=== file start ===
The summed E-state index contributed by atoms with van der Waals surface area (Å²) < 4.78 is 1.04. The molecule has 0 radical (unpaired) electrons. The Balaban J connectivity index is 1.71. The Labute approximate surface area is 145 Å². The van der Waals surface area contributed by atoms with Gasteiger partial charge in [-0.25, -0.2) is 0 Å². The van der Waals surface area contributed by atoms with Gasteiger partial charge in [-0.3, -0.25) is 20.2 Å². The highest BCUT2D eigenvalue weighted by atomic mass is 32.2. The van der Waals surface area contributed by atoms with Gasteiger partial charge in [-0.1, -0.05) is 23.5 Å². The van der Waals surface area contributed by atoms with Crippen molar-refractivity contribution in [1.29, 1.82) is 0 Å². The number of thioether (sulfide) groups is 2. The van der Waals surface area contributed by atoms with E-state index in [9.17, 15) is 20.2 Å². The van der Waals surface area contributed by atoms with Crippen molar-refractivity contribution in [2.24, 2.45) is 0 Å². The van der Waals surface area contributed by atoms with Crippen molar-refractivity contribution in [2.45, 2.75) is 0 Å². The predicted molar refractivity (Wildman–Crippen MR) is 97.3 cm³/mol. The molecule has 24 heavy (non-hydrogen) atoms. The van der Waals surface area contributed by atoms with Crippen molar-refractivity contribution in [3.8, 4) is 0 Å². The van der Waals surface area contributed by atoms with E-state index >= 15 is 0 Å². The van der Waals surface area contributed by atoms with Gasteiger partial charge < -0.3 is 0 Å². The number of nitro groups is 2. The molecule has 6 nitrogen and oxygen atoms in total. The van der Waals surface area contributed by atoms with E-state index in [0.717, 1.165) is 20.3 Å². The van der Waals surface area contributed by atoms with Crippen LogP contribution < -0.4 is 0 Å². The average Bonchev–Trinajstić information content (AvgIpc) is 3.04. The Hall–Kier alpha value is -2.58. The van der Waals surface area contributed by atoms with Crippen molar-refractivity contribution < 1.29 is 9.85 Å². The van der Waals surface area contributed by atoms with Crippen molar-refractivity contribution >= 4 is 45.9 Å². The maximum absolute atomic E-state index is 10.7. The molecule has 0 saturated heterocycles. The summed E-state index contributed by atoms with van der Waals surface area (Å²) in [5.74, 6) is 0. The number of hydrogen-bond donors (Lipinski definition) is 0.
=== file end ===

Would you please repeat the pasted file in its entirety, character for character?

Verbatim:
The summed E-state index contributed by atoms with van der Waals surface area (Å²) < 4.78 is 1.04. The molecule has 0 radical (unpaired) electrons. The Balaban J connectivity index is 1.71. The Labute approximate surface area is 145 Å². The van der Waals surface area contributed by atoms with Gasteiger partial charge in [-0.25, -0.2) is 0 Å². The van der Waals surface area contributed by atoms with Gasteiger partial charge in [-0.3, -0.25) is 20.2 Å². The highest BCUT2D eigenvalue weighted by atomic mass is 32.2. The van der Waals surface area contributed by atoms with Gasteiger partial charge in [-0.1, -0.05) is 23.5 Å². The van der Waals surface area contributed by atoms with Crippen molar-refractivity contribution in [1.29, 1.82) is 0 Å². The number of thioether (sulfide) groups is 2. The van der Waals surface area contributed by atoms with E-state index in [9.17, 15) is 20.2 Å². The van der Waals surface area contributed by atoms with Crippen molar-refractivity contribution in [2.24, 2.45) is 0 Å². The van der Waals surface area contributed by atoms with Crippen molar-refractivity contribution in [2.45, 2.75) is 0 Å². The predicted molar refractivity (Wildman–Crippen MR) is 97.3 cm³/mol. The molecule has 24 heavy (non-hydrogen) atoms. The van der Waals surface area contributed by atoms with Crippen molar-refractivity contribution in [3.8, 4) is 0 Å². The van der Waals surface area contributed by atoms with E-state index >= 15 is 0 Å². The van der Waals surface area contributed by atoms with Gasteiger partial charge < -0.3 is 0 Å². The number of nitro groups is 2. The molecule has 6 nitrogen and oxygen atoms in total. The van der Waals surface area contributed by atoms with E-state index in [0.717, 1.165) is 20.3 Å². The van der Waals surface area contributed by atoms with Crippen LogP contribution < -0.4 is 0 Å². The average Bonchev–Trinajstić information content (AvgIpc) is 3.04. The Hall–Kier alpha value is -2.58. The van der Waals surface area contributed by atoms with Crippen molar-refractivity contribution < 1.29 is 9.85 Å². The van der Waals surface area contributed by atoms with Crippen molar-refractivity contribution >= 4 is 45.9 Å². The maximum absolute atomic E-state index is 10.7. The molecule has 0 saturated heterocycles. The summed E-state index contributed by atoms with van der Waals surface area (Å²) in [5.74, 6) is 0. The number of hydrogen-bond donors (Lipinski definition) is 0.